The AgriFutures Export Fodder Program aims to invest in RD&E that harnesses leading edge technologies to develop competitive advantage in export fodder markets.

Key components of the program

Key components of this program include further developing the Oaten Hay Breeding program, continuing to grow hay production, and ensuring that export fodder meets importing country requirements with regards to chemical residue.

About the industry

Export fodder includes a wide range of crop and pasture species that are grown, harvested and lightly processed for both on-farm use and export. Export fodder production includes hay and silage of all types (pasture, cereal, lucerne, clover and others), chaff (coarsely chopped dried whole plants), vetch and pelletised feed.

Around one third of all Australian commercial scale farms (38,000 properties) make hay each year.

For more than 25 years, the Australian export fodder industry has supplied forage to countries around the world. Key export markets include Japan, Korea, China and Taiwan.

Swinging production volume trends and volatility in weather during curing and storage from season to season places an emphasis on research and development to address the risks and provide mitigation measures for farmers. The industry has focused strongly on addressing market requirements, establishing new markets and developing a high quality product.

 

Industry Advisory Panel 

AgriFutures Australia is committed to working with industry to deliver research and development outcomes. We work in partnership with advisory panels to decide on research priorities and to make investment decisions each year.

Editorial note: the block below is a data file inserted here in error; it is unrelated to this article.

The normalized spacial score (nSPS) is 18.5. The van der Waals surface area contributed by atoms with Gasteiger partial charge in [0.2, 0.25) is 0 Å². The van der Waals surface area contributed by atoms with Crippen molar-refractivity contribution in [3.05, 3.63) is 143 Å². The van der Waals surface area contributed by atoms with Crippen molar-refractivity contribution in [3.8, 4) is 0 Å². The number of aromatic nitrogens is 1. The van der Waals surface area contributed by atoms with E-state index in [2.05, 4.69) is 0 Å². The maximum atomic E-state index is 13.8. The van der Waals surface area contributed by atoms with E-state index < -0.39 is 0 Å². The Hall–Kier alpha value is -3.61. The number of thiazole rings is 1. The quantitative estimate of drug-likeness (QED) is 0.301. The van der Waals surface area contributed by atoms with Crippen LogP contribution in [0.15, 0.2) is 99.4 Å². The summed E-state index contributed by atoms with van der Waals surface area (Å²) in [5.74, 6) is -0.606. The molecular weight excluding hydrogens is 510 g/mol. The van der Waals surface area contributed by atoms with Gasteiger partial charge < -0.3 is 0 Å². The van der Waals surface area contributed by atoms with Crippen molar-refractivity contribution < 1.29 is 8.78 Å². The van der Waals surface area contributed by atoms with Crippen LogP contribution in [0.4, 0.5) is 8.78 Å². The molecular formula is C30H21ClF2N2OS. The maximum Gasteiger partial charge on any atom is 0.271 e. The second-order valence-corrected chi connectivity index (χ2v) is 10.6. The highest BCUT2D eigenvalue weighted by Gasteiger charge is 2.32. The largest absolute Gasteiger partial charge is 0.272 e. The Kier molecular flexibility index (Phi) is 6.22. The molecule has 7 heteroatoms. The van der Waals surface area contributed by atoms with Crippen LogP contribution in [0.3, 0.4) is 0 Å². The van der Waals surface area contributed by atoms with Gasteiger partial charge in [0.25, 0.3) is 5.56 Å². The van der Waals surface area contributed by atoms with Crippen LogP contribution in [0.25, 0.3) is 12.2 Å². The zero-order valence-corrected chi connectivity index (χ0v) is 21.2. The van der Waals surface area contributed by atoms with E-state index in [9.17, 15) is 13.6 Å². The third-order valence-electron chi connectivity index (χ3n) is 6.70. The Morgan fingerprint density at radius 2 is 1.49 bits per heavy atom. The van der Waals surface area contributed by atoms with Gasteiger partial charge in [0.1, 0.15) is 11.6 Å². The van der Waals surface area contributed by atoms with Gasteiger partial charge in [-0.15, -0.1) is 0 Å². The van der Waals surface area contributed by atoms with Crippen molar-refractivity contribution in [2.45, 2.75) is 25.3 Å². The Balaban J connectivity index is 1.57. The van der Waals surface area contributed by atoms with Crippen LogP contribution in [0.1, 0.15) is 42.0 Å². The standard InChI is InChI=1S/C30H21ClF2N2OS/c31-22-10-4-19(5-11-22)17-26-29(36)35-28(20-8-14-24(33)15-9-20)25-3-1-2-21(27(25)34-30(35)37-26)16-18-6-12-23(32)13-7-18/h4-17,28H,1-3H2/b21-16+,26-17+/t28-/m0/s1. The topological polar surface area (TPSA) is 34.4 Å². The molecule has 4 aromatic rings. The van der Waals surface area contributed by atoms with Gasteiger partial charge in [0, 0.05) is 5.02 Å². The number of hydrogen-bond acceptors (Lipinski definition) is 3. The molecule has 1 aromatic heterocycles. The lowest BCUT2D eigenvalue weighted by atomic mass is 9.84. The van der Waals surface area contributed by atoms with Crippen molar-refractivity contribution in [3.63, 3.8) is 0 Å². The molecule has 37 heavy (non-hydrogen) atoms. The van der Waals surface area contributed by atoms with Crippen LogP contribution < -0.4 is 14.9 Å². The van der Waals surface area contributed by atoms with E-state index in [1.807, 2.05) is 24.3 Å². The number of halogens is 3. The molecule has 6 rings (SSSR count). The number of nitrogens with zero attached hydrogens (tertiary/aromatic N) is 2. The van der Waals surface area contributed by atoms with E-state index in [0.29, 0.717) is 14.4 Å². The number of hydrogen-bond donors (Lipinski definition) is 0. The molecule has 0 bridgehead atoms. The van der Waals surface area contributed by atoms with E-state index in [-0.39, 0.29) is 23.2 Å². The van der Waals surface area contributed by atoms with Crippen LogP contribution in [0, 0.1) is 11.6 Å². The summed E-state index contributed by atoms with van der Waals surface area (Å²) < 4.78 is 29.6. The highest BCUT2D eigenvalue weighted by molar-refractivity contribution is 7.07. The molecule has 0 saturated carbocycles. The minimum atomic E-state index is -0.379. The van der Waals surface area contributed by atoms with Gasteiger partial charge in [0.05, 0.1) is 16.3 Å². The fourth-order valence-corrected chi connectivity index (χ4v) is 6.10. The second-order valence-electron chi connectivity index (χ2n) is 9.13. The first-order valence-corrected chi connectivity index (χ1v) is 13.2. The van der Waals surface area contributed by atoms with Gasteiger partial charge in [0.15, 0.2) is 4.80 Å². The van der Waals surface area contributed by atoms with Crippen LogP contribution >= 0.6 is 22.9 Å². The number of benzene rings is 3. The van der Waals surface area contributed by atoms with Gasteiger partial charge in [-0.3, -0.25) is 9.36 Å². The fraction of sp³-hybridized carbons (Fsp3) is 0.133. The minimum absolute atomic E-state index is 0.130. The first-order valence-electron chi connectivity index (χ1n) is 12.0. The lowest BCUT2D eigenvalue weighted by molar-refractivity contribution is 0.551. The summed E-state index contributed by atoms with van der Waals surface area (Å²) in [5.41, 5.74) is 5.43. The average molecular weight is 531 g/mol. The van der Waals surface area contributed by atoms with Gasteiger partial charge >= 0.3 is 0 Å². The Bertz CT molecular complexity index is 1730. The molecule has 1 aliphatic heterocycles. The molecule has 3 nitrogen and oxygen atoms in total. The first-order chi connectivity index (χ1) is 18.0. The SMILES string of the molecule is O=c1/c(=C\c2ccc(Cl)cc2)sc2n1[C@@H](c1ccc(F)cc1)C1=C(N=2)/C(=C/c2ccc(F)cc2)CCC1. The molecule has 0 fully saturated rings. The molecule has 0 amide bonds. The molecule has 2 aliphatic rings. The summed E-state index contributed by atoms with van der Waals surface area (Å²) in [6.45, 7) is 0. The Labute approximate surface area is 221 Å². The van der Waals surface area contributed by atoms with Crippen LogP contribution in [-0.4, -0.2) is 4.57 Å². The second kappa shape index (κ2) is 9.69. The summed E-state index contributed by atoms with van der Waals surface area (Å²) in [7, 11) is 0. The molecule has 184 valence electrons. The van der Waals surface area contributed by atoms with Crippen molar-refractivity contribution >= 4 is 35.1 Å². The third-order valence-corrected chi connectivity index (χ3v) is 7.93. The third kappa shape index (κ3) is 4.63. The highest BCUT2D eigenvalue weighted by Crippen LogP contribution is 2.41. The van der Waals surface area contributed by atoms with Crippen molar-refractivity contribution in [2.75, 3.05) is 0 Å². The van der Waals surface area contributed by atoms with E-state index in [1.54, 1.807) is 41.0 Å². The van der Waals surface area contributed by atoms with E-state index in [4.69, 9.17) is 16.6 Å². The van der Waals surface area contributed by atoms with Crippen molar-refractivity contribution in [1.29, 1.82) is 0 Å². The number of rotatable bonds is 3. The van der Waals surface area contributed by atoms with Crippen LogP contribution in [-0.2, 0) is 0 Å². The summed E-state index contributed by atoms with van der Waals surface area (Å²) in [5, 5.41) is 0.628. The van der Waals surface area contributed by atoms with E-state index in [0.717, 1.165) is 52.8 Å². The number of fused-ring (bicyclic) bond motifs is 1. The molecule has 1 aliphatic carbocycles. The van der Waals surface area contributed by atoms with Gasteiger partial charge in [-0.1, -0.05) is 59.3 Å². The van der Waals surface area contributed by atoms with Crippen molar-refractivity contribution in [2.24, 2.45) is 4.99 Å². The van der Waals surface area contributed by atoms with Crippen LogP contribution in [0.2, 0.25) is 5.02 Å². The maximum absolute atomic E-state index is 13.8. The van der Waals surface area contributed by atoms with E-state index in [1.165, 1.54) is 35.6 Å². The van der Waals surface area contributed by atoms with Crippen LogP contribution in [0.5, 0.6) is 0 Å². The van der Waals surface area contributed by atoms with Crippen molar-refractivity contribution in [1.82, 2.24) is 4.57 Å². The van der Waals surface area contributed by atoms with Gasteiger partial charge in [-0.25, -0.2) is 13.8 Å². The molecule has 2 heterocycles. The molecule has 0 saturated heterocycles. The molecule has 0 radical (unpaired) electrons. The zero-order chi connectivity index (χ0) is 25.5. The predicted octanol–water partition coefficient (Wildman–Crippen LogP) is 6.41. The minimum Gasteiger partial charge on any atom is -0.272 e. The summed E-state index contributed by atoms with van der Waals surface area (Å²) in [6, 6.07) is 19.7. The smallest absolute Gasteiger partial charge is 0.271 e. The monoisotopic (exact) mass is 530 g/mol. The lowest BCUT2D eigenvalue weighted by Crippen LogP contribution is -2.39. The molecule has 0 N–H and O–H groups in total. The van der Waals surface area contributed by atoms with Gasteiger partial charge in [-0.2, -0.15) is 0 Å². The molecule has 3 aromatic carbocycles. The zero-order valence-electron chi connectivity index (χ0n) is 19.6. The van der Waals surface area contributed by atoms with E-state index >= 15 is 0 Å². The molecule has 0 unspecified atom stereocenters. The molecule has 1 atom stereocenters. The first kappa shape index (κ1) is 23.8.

RD&E plan

The RD&E objectives were developed by the Australian Fodder Industry Association (AFIA) in consultation with fodder exporters. As the entire fodder industry derives a benefit from industry research and development, the domestic industry is a valuable end-user of the program.

The consultation process to establish the Export Fodder R&D Levy took place during 2014 and 2015 and included industry meetings and workshops, a communications and awareness campaign, online information and the dissemination of discussion papers outlining the levy process.

The Export Fodder RD&E objectives for 2016-2021 include:

  • Oaten Hay Breeding program
  • Hay agronomy
  • Chemical usage integrity
  • Fodder analysis
  • Animal nutrition research
  • Biosecurity research
  • Work health and safety.

Contact

Emma Hand
Manager, Research – Pasture Seeds, Export Fodder, Ginger
0427 347 269
emma.hand@agrifutures.com.au

Industry Associations

About your levy

Australian primary industries that choose to invest in the levies system prescribe the amount of levy or charge applied to a commodity under the Primary Industries (Customs) Charges Act 1999Primary Industries (Excise) Levies Act 1999, National Residue Survey (Customs) Levy Act 1998 and the National Residue Survey (Excise) Levy Act 1998.

Levy and charge revenue can be directed to biosecurity preparedness and emergency plant pest and animal disease responses, residue testing, marketing and research and development. It is the decision of a primary industry to determine the proportion of how a levy or charge is directed to each of these activities.